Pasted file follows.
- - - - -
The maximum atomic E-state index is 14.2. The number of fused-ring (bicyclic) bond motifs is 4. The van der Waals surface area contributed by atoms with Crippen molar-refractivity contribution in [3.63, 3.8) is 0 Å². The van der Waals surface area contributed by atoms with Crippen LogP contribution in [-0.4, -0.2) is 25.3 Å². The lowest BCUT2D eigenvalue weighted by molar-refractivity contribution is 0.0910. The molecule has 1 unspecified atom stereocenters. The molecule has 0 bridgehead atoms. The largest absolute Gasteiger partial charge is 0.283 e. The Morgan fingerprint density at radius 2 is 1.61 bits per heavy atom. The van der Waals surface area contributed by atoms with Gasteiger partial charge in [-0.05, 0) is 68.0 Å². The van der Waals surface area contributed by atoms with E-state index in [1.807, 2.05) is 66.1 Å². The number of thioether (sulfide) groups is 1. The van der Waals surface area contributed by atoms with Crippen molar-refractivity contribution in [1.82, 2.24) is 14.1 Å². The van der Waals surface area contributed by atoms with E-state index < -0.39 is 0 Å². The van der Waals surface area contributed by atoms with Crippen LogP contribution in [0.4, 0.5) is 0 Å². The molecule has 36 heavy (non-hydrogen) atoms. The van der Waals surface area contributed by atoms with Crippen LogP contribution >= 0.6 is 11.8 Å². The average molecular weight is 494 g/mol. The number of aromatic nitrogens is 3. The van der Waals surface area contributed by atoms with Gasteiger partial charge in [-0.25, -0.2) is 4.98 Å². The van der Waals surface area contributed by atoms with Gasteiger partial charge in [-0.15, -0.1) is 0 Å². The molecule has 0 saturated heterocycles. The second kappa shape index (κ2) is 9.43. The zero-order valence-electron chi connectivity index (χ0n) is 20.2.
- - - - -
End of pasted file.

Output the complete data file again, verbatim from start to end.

The maximum atomic E-state index is 14.2. The number of fused-ring (bicyclic) bond motifs is 4. The van der Waals surface area contributed by atoms with Crippen molar-refractivity contribution in [3.63, 3.8) is 0 Å². The van der Waals surface area contributed by atoms with Crippen LogP contribution in [-0.4, -0.2) is 25.3 Å². The lowest BCUT2D eigenvalue weighted by molar-refractivity contribution is 0.0910. The molecule has 1 unspecified atom stereocenters. The molecule has 0 bridgehead atoms. The largest absolute Gasteiger partial charge is 0.283 e. The Morgan fingerprint density at radius 2 is 1.61 bits per heavy atom. The van der Waals surface area contributed by atoms with Gasteiger partial charge in [-0.05, 0) is 68.0 Å². The van der Waals surface area contributed by atoms with E-state index in [1.807, 2.05) is 66.1 Å². The number of thioether (sulfide) groups is 1. The van der Waals surface area contributed by atoms with Crippen molar-refractivity contribution in [1.82, 2.24) is 14.1 Å². The van der Waals surface area contributed by atoms with E-state index < -0.39 is 0 Å². The van der Waals surface area contributed by atoms with Crippen LogP contribution in [0.4, 0.5) is 0 Å². The molecule has 36 heavy (non-hydrogen) atoms. The van der Waals surface area contributed by atoms with Crippen LogP contribution >= 0.6 is 11.8 Å². The average molecular weight is 494 g/mol. The number of aromatic nitrogens is 3. The van der Waals surface area contributed by atoms with Gasteiger partial charge in [-0.25, -0.2) is 4.98 Å². The van der Waals surface area contributed by atoms with Gasteiger partial charge in [-0.15, -0.1) is 0 Å². The molecule has 0 saturated heterocycles. The second kappa shape index (κ2) is 9.43. The zero-order valence-electron chi connectivity index (χ0n) is 20.2.